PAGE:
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I understand the principle behind choosing either 'that' or 'which' but I still find myself struggling to know in certain situations whether to use it or not. For example, "Here is a link to the article, which can be found on the Environment section of the website". Would it be that or which? I would use assume 'which'.

Do any of you have tips/strategies for knowing when to use 'that' or 'which' when writing a sentence?

Thanks

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    Hi Ben, welcome to ELU Stack Exchange This questions appears to already have been answered. Please take a look at english.stackexchange.com/questions/78/… – Tragicomic Sep 28 '15 at 5:44
  • @Tragicomic Not exactly. The top post there (which is excellent) doesn't address the issue brought up by the example here, the second post there is misleading and/or factually incorrect, the third is just plain wrong and should be deleted. It's only if you get to the fourth that you can read about the rules that apply to the OP's particular example in a post that isn't factually incorrect or misleading. So it answered, but not in any way that someone who didn't already know the answer would be able to tell :( – Araucaria - Not here any more. Sep 28 '15 at 8:32
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"Here is a link to the article**,** which can be found on the Environment section of the website".

You have to understand first whether the subordinate clause that starts with a relative noun is "restrictive" or "non-restrictive".

If there is a comma, it is "non-restrictive" and you cannot use that because it can be confused with a "demonstrative pronoun."

There are other cases where you cannot replace which with that. For example, you cannot use that after a preposition.

I believe you can find these rules in a grammar book very easily.

Hope it helps.

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  • Which is always correct.
  • That is not always correct. But when it is, it can sound more natural and remove ambiguity.
  • When which introduces a non-restrictive relative clause, it cannot be removed.
  • A non-restrictive relative clause can be distinguished by the fact that it is separated from the main clause by a comma. (Obviously this is only helpful if you know whether the comma, or its absence, is correct.)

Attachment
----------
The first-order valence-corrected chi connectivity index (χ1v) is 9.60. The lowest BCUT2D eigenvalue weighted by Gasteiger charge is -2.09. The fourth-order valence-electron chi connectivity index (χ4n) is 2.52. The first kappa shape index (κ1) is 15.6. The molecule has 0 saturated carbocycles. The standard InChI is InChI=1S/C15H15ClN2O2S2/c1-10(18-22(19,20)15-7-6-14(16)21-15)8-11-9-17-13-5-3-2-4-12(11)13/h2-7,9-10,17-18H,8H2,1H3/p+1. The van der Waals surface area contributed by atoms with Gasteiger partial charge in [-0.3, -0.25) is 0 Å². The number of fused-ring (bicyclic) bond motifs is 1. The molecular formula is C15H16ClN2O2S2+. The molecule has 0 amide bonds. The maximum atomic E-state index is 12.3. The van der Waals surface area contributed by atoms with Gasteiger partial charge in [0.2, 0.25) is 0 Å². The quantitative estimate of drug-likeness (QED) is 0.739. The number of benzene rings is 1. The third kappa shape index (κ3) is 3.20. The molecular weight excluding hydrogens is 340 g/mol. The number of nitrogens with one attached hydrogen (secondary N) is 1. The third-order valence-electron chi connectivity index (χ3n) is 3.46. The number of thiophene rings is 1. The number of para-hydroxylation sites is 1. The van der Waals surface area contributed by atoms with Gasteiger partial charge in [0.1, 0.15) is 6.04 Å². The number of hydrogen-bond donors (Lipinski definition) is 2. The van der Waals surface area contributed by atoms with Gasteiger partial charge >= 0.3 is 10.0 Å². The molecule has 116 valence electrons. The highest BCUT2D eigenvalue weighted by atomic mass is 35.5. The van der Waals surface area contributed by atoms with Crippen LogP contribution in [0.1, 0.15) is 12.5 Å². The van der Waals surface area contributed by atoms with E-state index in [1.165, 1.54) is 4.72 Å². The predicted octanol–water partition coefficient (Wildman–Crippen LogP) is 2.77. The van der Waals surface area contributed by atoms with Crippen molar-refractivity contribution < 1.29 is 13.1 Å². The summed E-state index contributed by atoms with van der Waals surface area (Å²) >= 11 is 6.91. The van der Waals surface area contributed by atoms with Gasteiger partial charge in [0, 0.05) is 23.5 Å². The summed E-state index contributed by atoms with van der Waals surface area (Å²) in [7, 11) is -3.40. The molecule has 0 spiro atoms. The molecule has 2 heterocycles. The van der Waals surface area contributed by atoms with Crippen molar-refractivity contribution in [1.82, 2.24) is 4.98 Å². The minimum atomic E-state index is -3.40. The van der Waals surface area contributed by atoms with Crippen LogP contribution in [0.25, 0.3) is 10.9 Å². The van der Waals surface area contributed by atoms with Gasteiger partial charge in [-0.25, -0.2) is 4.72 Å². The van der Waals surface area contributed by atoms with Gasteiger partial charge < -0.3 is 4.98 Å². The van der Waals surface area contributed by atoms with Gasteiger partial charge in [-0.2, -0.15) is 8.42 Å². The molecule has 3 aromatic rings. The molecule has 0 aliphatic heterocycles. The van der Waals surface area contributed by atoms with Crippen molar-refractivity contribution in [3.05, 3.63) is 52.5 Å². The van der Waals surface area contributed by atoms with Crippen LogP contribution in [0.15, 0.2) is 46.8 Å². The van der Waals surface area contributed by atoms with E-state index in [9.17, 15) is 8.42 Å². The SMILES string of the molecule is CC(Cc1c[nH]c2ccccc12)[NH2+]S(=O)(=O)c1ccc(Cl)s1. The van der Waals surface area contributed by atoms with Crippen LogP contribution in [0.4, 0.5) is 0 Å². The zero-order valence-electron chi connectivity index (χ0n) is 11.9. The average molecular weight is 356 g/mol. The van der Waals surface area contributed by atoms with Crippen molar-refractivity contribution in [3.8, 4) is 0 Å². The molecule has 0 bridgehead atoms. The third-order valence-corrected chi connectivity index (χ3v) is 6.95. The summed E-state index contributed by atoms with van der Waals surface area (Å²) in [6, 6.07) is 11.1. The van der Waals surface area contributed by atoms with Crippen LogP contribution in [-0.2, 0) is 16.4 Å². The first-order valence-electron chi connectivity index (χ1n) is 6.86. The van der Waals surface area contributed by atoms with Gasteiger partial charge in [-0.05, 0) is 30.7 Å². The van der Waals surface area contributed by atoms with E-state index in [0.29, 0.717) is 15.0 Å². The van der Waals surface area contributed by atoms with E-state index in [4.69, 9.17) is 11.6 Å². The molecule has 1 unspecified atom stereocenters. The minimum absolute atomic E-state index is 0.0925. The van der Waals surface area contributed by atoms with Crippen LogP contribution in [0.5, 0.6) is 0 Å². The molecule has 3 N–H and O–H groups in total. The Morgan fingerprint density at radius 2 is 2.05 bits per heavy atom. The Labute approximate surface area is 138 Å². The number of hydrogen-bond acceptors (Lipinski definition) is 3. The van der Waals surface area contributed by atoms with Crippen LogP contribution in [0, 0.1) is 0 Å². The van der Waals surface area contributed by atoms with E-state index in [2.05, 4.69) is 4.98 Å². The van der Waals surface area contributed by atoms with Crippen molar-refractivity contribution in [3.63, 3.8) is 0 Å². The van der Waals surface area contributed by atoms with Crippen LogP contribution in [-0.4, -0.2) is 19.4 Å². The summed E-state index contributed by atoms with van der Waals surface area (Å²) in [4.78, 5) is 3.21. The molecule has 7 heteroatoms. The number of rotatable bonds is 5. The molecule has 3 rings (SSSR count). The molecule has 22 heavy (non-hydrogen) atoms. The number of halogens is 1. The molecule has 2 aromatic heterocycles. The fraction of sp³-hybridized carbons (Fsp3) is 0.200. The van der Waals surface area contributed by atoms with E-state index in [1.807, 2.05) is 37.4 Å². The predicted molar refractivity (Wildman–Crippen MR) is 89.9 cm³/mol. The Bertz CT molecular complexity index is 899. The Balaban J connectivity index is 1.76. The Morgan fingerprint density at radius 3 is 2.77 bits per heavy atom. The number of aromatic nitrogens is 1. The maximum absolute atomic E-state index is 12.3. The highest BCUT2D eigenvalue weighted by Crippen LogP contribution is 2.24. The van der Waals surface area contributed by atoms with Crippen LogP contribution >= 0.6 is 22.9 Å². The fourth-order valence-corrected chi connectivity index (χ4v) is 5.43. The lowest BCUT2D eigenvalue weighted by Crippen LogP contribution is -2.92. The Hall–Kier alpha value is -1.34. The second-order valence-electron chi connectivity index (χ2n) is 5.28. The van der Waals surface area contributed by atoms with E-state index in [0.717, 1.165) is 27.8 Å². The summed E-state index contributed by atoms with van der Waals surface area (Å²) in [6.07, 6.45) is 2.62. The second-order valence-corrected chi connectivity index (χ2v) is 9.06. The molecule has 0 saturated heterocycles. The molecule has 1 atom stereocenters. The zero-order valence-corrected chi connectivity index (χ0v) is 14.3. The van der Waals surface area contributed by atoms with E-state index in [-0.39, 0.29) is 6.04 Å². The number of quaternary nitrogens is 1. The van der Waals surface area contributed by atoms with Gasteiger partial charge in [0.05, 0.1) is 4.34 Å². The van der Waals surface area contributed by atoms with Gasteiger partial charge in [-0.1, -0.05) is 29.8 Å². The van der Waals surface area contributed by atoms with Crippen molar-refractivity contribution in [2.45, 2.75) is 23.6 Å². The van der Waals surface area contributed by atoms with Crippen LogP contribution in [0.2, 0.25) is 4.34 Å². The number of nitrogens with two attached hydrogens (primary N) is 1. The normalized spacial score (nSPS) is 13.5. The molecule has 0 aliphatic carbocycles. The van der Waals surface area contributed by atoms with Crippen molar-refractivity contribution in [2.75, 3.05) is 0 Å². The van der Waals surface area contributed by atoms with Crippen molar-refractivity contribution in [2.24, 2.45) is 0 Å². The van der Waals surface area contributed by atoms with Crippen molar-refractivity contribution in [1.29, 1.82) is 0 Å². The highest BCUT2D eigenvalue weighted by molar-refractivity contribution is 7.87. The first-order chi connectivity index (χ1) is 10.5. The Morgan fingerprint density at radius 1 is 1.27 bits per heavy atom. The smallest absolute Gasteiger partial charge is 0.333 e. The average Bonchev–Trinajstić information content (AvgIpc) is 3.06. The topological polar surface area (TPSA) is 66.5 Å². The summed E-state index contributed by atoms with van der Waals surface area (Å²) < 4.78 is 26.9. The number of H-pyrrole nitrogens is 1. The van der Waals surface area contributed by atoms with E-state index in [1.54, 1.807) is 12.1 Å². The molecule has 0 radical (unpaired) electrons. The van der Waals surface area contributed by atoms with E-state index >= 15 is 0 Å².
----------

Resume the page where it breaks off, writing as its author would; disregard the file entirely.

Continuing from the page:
• A non-restrictive relative clause is really another main clause, disguised as a relative clause in order to join it to the previous main clause. You can replace the comma by a period and which by it, and the sense is still the same. (Sometimes you need he or she rather than it, though in that case who is usually preferred over which/that.)

Let's test it with your example:

Here is a link to the article, which can be found on the Environment section of the website.

If the comma is correct, we are dealing with a non-restrictive relative clause and the following has exactly the same meaning:

Here is a link to the article. It can be found on the Environment section of the website.

Therefore, which cannot be replaced by that.

It's also possible that the comma is wrong and the author actually intended a restrictive relative clause:

Here is a link to the article which can be found on the Environment section of the website.

Then which can be replaced by that. In good style, to make it clear that the relative clause is restrictive, it's usually best to make this substitution:

Here is a link to the article that can be found on the Environment section of the website.

Using that is a much more subtle alternative to adding "(not the other one)" or "(not any of the others)".


Why the example is tricky

In this case it's not clear what the relative clause refers to: a link or the article. In both cases an interpretation of the relative clause as non-restrictive makes sense:

Here is a link to the article. The article can be found on the Environment section of the website. Here is a link to the article. The link can be found on the Environment section of the website.

I personally think it's more natural to interpret the non-restricyive relative clause as referring to the article.

It's harder to make the problem explicit if the comma is wrong and a restrictive relative clause is attempted. But here is an attempt:

Here is a link to a specific article; to one that can be found on the Environment section of the website. (There are similar articles in the Economy section.)
Here is a specific link to the article; one that can be found on the Environment section of the website. (The main page currently has a different link to the same article.)

If one of these unusual meanings is intended, it's obviously a very good idea to use that in order to prevent the other, more straightforward readings. Even in context, absent-minded readers could get confused otherwise.

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